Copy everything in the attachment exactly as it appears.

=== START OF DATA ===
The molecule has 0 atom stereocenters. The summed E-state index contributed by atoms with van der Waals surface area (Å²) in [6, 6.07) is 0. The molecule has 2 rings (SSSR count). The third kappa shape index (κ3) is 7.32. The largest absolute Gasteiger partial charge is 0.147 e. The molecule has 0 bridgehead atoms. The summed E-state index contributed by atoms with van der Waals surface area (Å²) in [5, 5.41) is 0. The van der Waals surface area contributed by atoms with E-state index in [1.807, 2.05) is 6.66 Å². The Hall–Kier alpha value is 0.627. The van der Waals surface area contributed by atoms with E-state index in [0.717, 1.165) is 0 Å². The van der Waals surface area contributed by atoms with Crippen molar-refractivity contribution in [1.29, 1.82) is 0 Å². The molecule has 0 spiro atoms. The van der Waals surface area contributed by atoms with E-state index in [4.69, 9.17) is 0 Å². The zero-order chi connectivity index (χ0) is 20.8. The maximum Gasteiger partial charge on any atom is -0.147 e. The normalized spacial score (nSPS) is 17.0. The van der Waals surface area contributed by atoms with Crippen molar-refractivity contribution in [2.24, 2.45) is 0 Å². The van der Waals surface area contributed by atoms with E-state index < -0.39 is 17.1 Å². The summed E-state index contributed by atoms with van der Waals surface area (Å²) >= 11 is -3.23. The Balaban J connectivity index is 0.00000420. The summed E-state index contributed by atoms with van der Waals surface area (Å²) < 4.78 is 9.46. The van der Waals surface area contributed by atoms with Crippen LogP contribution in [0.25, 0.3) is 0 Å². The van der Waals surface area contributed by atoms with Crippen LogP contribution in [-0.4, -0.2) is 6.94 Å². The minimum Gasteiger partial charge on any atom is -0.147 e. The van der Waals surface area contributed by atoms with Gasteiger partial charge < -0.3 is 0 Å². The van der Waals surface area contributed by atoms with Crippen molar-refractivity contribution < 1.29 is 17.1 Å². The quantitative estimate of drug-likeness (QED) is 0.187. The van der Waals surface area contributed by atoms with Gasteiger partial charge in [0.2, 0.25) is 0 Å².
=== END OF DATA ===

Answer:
The molecule has 0 atom stereocenters. The summed E-state index contributed by atoms with van der Waals surface area (Å²) in [6, 6.07) is 0. The molecule has 2 rings (SSSR count). The third kappa shape index (κ3) is 7.32. The largest absolute Gasteiger partial charge is 0.147 e. The molecule has 0 bridgehead atoms. The summed E-state index contributed by atoms with van der Waals surface area (Å²) in [5, 5.41) is 0. The van der Waals surface area contributed by atoms with E-state index in [1.807, 2.05) is 6.66 Å². The Hall–Kier alpha value is 0.627. The van der Waals surface area contributed by atoms with E-state index in [0.717, 1.165) is 0 Å². The van der Waals surface area contributed by atoms with Crippen molar-refractivity contribution in [1.29, 1.82) is 0 Å². The molecule has 0 spiro atoms. The van der Waals surface area contributed by atoms with E-state index in [4.69, 9.17) is 0 Å². The zero-order chi connectivity index (χ0) is 20.8. The maximum Gasteiger partial charge on any atom is -0.147 e. The normalized spacial score (nSPS) is 17.0. The van der Waals surface area contributed by atoms with Crippen molar-refractivity contribution in [2.24, 2.45) is 0 Å². The van der Waals surface area contributed by atoms with E-state index < -0.39 is 17.1 Å². The summed E-state index contributed by atoms with van der Waals surface area (Å²) >= 11 is -3.23. The Balaban J connectivity index is 0.00000420. The summed E-state index contributed by atoms with van der Waals surface area (Å²) < 4.78 is 9.46. The van der Waals surface area contributed by atoms with Crippen LogP contribution in [0.25, 0.3) is 0 Å². The van der Waals surface area contributed by atoms with Crippen LogP contribution in [-0.4, -0.2) is 6.94 Å². The minimum Gasteiger partial charge on any atom is -0.147 e. The van der Waals surface area contributed by atoms with Gasteiger partial charge < -0.3 is 0 Å². The van der Waals surface area contributed by atoms with Crippen molar-refractivity contribution < 1.29 is 17.1 Å². The quantitative estimate of drug-likeness (QED) is 0.187. The van der Waals surface area contributed by atoms with Gasteiger partial charge in [0.2, 0.25) is 0 Å².